Big elections coming up in Mexico

During my time in Mexico (1980-84), I found that midterm elections were treated like a joke and drew very little interest from the population. 

I will never forget the summer of 1982.  On one corner, there were signs about the elections.  On the other corner, most Mexicans were watching the World Cup in restaurants, taquerías, and cantinas.

It was the natural consequence of a presidential system and a one-party state.  In other words, everybody knew the results before the votes were counted, as a Mexican friend said.  

That was then, but it's very different now.

For better or worse, Mexico has a very passionate political landscape these days.  They have three active political parties and a bunch of other little ones, as my friend Allan Wall reported last week.

The elections will be a big referendum on President Peña Nieto:

This mid-term vote can be considered a referendum on the administration of President Enrique Peña Nieto.  Working with the current Congress, his administration has accomplished several reforms, including the energy reform, but it is under fire for its handling of the Iguala Atrocity and other issues.

According to a poll in Mexico, President Peña Nieto has a 57% disapproval rate.  I believe it!

Like other elected leaders, President Peña Nieto is facing a perfect storm.

On the positive side, he accomplished major reforms of energy and education.  

The left in Mexico declared war on President Peña Nieto because of his energy reforms and the way that he tackled the public teachers' union. 

However, my Mexican friends tell me that most of the middle class supported the reforms.  They saw the energy reform as economic reality and the teachers' unions as corrupt. 

It's true that the left staged big marches against the president's reforms.  At the same time, the middle class is usually working, so they don't have time to block traffic and airports like the left does.  The marches were loud, and often obscene, but they don't really represent public opinion in Mexico.

On the negative side, there is crime and more crime.  This is the big issue.  This is the issue costing him politically.

President Peña Nieto has also been hurt by the way he handled the killing of the 47 students up north.  He seemed slow and unwilling to understand that Mexicans are fed up with the cartel violence.  He is clearly on the defensive on this issue.  

We will see how the elections turn out.  In the past, most Mexicans, and Americans, did not pay attention to elections south of the border.  We had better pay attention now, because Mexico matters a lot, from its economic ties (U.S. $493 billion, and lots of jobs on both sides) and the border issues of people flow and drug cartels.

P.S. You can hear my show (CantoTalk) or follow me on Twitter.

During my time in Mexico (1980-84), I found that midterm elections were treated like a joke and drew very little interest from the population.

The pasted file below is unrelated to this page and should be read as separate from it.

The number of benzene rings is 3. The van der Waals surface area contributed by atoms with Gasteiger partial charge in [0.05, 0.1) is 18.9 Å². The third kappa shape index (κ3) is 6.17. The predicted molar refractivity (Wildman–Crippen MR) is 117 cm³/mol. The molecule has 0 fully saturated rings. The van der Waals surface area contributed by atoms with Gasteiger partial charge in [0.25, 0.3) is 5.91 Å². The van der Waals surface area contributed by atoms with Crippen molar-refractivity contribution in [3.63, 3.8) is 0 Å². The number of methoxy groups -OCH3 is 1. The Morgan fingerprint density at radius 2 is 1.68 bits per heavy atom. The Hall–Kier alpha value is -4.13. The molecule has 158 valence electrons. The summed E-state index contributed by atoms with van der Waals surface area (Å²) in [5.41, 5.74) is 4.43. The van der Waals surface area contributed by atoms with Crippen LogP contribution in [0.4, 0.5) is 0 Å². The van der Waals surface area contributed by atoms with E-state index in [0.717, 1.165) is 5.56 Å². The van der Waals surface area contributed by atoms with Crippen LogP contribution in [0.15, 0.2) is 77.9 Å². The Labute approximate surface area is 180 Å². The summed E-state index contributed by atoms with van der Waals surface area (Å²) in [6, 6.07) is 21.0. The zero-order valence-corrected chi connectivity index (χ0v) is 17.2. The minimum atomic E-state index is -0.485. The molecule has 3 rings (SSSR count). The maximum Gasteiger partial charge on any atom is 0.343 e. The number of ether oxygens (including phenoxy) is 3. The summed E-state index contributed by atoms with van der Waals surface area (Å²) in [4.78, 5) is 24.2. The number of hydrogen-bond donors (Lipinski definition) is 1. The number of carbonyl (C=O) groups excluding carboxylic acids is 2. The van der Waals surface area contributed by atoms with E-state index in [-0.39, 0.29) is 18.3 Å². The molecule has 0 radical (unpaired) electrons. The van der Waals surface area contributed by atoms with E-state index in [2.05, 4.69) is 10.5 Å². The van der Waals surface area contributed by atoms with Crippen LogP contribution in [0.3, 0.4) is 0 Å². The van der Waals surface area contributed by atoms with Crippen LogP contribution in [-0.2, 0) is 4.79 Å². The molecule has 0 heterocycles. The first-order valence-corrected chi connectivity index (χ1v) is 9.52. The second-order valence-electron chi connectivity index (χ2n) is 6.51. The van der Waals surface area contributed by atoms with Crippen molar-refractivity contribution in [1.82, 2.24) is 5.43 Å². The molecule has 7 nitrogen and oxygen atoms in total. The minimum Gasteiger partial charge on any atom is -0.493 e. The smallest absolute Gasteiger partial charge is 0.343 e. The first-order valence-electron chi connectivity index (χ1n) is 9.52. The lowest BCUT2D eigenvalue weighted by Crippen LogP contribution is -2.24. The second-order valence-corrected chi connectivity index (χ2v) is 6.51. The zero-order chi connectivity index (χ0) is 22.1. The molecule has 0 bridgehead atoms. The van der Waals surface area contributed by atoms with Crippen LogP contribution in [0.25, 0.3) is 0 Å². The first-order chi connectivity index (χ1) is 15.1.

I will never forget the summer of 1982.  On one corner, there were signs about the elections.  On the other corner, most Mexicans were watching the World Cup in restaurants, taquerías, and cantinas.

It was the natural consequence of a presidential system and a one-party state.  In other words, everybody knew the results before the votes were counted, as a Mexican friend said.  

That was then, but it's very different now.

For better or worse, Mexico has a very passionate political landscape these days.  They have three active political parties and a bunch of other little ones, as my friend Allan Wall reported last week.

The elections will be a big referendum on President Peña Nieto:

This mid-term vote can be considered a referendum on the administration of President Enrique Peña Nieto.  Working with the current Congress, his administration has accomplished several reforms, including the energy reform, but it is under fire for its handling of the Iguala Atrocity and other issues.

According to a poll in Mexico, President Peña Nieto has a 57% disapproval rate.  I believe it!

Like other elected leaders, President Peña Nieto is facing a perfect storm.

On the positive side, he accomplished major reforms of energy and education.  

The left in Mexico declared war on President Peña Nieto because of his energy reforms and the way that he tackled the public teachers' union. 

However, my Mexican friends tell me that most of the middle class supported the reforms.  They saw the energy reform as economic reality and the teachers' unions as corrupt. 

It's true that the left staged big marches against the president's reforms.  At the same time, the middle class is usually working, so they don't have time to block traffic and airports like the left does.  The marches were loud, and often obscene, but they don't really represent public opinion in Mexico.

On the negative side, there is crime and more crime.  This is the big issue.  This is the issue costing him politically.

President Peña Nieto has also been hurt by the way he handled the killing of the 47 students up north.  He seemed slow and unwilling to understand that Mexicans are fed up with the cartel violence.  He is clearly on the defensive on this issue.  

We will see how the elections turn out.  In the past, most Mexicans, and Americans, did not pay attention to elections south of the border.  We had better pay attention now, because Mexico matters a lot, from its economic ties (U.S. $493 billion, and lots of jobs on both sides) and the border issues of people flow and drug cartels.

P.S. You can hear my show (CantoTalk) or follow me on Twitter.